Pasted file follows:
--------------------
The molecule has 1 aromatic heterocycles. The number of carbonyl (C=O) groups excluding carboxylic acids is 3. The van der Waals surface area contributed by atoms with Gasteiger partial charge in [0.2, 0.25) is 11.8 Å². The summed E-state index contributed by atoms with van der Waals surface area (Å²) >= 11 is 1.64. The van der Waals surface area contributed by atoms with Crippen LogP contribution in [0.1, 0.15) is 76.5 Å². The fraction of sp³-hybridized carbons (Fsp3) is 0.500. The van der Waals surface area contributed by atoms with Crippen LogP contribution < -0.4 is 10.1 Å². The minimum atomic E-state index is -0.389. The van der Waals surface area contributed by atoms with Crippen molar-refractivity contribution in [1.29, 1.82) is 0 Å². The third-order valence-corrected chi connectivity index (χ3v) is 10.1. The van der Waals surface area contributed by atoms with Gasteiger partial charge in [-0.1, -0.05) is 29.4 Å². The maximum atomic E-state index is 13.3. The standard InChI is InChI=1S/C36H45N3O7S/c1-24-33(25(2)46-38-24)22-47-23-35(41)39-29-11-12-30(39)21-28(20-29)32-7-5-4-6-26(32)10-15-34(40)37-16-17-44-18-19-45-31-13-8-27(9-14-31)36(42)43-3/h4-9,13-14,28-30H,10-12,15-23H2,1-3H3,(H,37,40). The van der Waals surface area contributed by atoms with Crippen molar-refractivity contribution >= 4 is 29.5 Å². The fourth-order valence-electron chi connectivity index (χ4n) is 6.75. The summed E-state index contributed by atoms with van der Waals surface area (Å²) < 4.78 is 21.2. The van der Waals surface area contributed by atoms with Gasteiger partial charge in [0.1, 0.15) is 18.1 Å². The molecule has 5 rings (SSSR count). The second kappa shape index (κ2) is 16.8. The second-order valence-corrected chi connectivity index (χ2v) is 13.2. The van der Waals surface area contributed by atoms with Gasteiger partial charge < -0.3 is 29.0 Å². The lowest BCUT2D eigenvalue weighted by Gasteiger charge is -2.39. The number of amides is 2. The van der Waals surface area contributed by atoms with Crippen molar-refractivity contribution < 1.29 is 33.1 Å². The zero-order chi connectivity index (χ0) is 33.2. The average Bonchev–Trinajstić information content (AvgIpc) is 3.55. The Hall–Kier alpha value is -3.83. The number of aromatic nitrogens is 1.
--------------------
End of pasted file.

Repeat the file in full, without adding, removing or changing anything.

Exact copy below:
The molecule has 1 aromatic heterocycles. The number of carbonyl (C=O) groups excluding carboxylic acids is 3. The van der Waals surface area contributed by atoms with Gasteiger partial charge in [0.2, 0.25) is 11.8 Å². The summed E-state index contributed by atoms with van der Waals surface area (Å²) >= 11 is 1.64. The van der Waals surface area contributed by atoms with Crippen LogP contribution in [0.1, 0.15) is 76.5 Å². The fraction of sp³-hybridized carbons (Fsp3) is 0.500. The van der Waals surface area contributed by atoms with Crippen LogP contribution < -0.4 is 10.1 Å². The minimum atomic E-state index is -0.389. The van der Waals surface area contributed by atoms with Crippen molar-refractivity contribution in [1.29, 1.82) is 0 Å². The third-order valence-corrected chi connectivity index (χ3v) is 10.1. The van der Waals surface area contributed by atoms with Gasteiger partial charge in [-0.1, -0.05) is 29.4 Å². The maximum atomic E-state index is 13.3. The standard InChI is InChI=1S/C36H45N3O7S/c1-24-33(25(2)46-38-24)22-47-23-35(41)39-29-11-12-30(39)21-28(20-29)32-7-5-4-6-26(32)10-15-34(40)37-16-17-44-18-19-45-31-13-8-27(9-14-31)36(42)43-3/h4-9,13-14,28-30H,10-12,15-23H2,1-3H3,(H,37,40). The van der Waals surface area contributed by atoms with Crippen molar-refractivity contribution >= 4 is 29.5 Å². The fourth-order valence-electron chi connectivity index (χ4n) is 6.75. The summed E-state index contributed by atoms with van der Waals surface area (Å²) < 4.78 is 21.2. The van der Waals surface area contributed by atoms with Gasteiger partial charge in [0.1, 0.15) is 18.1 Å². The molecule has 5 rings (SSSR count). The second kappa shape index (κ2) is 16.8. The second-order valence-corrected chi connectivity index (χ2v) is 13.2. The van der Waals surface area contributed by atoms with Gasteiger partial charge < -0.3 is 29.0 Å². The lowest BCUT2D eigenvalue weighted by Gasteiger charge is -2.39. The number of amides is 2. The van der Waals surface area contributed by atoms with Crippen molar-refractivity contribution < 1.29 is 33.1 Å². The zero-order chi connectivity index (χ0) is 33.2. The average Bonchev–Trinajstić information content (AvgIpc) is 3.55. The Hall–Kier alpha value is -3.83. The number of aromatic nitrogens is 1.